12 Apr 2012
Pre-litigation discovery to identify or locate a defendant - NSW Court of Appeal explains the rules
by Dean Jordan, Michael Legg, Mark Wiese
The NSW Court of Appeal has explained the key matters that an applicant for an order to compel disclosure of information that assists in identifying or locating a prospective defendant to proposed proceedings must prove.
In some circumstances a person or a company may have a cause of action but be unable to identify or locate the prospective defendant. To address this difficulty, and other pre-litigation difficulties arising from a lack of information, the Uniform Civil Procedure Rules 2005 provide in Part 5 for "preliminary discovery and inspection".
Preliminary discovery and inspection to reveal a person's identity or whereabouts is often given the shorthand "identity discovery", and it can include examination of persons in court as well as discovery of documents.
However, just what the rules require of an applicant for identity discovery has repeatedly been the subject of litigation. In a recent case (Roads and Traffic Authority of New South Wales v Care Park Pty Limited  NSWCA 35), the NSW Court of Appeal convened a bench of five judges to finally decide the issue. Justice Barrett gave the leading judgment and he explained that the power of the court to order identity discovery depends on three findings:
1. The applicant desires to bring proceedings against a person.
Such a "desire" must be a bona fide and not merely a capricious desire. It must be genuinely held and objectively based. However, Barrett JA said that "a desire may be characterised as something less fixed and certain than an intention or a purpose. A person with an intention or purpose has progressed to a degree of determination stronger than that of a person with only a desire".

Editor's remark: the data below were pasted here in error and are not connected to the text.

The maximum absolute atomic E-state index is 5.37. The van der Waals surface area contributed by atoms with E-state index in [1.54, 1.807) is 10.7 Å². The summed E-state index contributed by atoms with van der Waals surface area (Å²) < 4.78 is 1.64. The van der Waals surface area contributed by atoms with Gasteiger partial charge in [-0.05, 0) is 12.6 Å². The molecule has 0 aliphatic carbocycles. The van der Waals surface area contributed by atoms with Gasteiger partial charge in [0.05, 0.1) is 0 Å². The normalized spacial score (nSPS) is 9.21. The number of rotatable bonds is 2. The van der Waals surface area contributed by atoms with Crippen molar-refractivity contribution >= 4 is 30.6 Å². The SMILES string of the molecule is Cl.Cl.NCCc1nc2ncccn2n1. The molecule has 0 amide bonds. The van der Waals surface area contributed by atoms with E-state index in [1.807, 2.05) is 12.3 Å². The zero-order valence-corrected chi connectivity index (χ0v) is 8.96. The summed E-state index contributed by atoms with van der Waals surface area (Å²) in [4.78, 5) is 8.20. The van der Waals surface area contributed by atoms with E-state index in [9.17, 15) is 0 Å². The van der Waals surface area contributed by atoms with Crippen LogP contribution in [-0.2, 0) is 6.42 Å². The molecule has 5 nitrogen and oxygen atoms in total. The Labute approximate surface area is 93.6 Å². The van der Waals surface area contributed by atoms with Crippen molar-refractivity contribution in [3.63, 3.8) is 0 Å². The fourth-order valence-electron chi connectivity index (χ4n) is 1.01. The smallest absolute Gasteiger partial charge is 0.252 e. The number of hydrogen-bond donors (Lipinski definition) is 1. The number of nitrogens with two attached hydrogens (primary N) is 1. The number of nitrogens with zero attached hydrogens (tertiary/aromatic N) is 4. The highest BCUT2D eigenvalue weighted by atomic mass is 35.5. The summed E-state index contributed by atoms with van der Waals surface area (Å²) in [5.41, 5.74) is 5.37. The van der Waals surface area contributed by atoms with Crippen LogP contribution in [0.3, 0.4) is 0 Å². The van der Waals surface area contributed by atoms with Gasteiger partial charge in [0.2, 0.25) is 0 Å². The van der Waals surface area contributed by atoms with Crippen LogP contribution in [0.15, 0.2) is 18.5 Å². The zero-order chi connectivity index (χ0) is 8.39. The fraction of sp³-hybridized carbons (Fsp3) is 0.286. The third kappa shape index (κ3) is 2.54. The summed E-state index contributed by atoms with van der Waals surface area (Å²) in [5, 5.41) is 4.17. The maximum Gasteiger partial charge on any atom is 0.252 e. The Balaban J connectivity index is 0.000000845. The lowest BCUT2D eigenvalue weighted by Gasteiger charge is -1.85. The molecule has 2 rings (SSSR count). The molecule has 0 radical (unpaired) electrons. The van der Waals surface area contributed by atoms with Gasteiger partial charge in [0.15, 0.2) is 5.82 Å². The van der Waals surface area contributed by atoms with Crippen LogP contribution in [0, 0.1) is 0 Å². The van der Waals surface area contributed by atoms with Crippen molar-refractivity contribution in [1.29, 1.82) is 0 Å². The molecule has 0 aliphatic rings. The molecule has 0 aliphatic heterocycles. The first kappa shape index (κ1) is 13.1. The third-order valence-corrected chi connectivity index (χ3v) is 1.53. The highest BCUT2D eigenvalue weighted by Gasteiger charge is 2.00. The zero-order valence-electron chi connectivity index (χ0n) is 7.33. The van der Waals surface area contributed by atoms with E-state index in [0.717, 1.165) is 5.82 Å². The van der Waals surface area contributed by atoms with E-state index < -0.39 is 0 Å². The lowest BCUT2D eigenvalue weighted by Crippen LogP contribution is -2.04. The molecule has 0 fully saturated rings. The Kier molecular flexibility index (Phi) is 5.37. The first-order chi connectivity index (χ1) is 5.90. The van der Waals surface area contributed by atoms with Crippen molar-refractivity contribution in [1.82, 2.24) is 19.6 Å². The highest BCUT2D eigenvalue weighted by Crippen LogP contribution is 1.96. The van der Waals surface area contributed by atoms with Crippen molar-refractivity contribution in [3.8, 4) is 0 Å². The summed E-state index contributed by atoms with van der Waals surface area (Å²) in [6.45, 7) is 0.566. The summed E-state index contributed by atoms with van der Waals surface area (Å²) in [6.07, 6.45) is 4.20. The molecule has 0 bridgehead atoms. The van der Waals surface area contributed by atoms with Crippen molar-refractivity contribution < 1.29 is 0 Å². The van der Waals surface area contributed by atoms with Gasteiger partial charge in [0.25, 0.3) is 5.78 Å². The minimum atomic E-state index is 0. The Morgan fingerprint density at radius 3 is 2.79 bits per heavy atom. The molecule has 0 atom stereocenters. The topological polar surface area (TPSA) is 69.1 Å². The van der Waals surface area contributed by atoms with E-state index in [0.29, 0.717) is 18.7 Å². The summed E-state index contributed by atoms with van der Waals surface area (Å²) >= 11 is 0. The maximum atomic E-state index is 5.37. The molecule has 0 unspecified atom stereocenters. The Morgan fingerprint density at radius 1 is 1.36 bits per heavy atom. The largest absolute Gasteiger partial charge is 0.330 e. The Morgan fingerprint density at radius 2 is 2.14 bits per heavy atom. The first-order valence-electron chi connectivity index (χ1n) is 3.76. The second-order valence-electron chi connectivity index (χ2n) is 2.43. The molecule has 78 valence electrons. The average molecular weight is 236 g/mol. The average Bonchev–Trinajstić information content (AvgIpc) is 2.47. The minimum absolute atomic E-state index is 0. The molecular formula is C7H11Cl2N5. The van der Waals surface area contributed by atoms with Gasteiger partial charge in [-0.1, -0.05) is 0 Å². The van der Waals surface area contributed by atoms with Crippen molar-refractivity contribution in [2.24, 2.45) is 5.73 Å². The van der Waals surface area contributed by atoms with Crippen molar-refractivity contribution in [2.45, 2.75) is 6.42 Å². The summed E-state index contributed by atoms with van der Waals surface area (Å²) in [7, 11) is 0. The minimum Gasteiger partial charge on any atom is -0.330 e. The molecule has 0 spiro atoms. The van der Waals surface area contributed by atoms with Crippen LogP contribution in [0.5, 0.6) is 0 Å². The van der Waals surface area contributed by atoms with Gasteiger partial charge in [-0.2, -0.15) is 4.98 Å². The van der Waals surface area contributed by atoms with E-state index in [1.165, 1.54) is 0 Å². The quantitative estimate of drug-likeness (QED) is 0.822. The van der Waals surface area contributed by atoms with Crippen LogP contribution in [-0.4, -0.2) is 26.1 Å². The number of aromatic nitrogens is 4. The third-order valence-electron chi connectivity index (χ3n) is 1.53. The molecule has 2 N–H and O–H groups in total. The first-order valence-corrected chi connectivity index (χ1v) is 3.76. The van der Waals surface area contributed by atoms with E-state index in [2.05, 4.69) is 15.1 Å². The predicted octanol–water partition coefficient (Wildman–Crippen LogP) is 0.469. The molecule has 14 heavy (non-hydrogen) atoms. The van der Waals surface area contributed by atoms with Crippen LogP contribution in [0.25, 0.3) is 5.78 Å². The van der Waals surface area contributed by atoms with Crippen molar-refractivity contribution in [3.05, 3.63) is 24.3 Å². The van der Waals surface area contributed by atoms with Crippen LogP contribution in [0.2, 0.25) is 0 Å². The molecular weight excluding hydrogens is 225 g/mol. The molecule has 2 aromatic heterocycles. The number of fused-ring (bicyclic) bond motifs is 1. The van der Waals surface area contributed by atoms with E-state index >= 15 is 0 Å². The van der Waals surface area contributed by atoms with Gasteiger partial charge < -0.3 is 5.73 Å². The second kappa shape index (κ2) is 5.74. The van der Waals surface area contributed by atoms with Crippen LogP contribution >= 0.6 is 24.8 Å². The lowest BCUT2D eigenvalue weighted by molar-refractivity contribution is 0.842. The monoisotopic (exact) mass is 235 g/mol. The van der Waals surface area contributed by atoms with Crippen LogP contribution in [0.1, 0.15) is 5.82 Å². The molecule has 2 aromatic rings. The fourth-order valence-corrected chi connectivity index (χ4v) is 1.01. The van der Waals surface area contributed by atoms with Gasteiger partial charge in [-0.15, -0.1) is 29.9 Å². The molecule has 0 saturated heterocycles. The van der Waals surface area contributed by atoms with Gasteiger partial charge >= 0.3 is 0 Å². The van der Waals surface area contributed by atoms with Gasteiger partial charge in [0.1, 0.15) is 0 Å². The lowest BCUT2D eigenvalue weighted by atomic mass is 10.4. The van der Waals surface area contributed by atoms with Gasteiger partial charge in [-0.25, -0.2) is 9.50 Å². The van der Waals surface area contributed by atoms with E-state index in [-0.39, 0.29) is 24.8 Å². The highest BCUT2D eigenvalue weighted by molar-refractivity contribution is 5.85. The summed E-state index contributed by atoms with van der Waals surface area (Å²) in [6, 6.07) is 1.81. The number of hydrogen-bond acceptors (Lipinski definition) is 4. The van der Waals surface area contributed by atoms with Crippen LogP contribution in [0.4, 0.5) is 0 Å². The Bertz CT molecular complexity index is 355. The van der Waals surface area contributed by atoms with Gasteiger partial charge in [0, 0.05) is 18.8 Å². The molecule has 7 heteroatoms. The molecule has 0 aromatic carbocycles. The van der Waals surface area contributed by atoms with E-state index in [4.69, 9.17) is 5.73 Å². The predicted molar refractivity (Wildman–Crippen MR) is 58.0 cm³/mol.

A desire that is conditional, such that it will cease to exist upon satisfaction of a demand or upon receipt of some other pertinent information, is sufficient to satisfy this requirement. Of course, a person would rarely have an unqualified desire to sue.
2. The applicant lacks information as to the person's identity or whereabouts, sufficient to be able to commence proceedings against them, despite reasonable enquiries.
Whether the applicant has made reasonable enquiries is a question of fact in all the circumstances, taking into account the cost, delay and uncertainty of any alternative lines of enquiry that may be available.
3. The person from whom the applicant seeks information has that information, or may have or have had possession of a document or thing, that tends to assist in ascertaining the identity or whereabouts of the person concerned.
The person need only have information that "tends to assist" in identifying the prospective defendant. This could include the details of a third person from whom further information might be sought. The information sought must "relate to" the identity or whereabouts of the relevant person - it need not necessarily be the contact details of that person.
Pre-litigation identity discovery is potentially a powerful tool to assist a person with a cause of action, but who cannot identify or locate the defendant. The court's power depends on findings that are not difficult for an applicant to prove. The discretion of the court to make the order would ordinarily be exercised in favour of an applicant acting reasonably. For that reason, a person or a company with a cause of action should not desist from proceeding due only to a lack of information concerning the defendant's identity or whereabouts.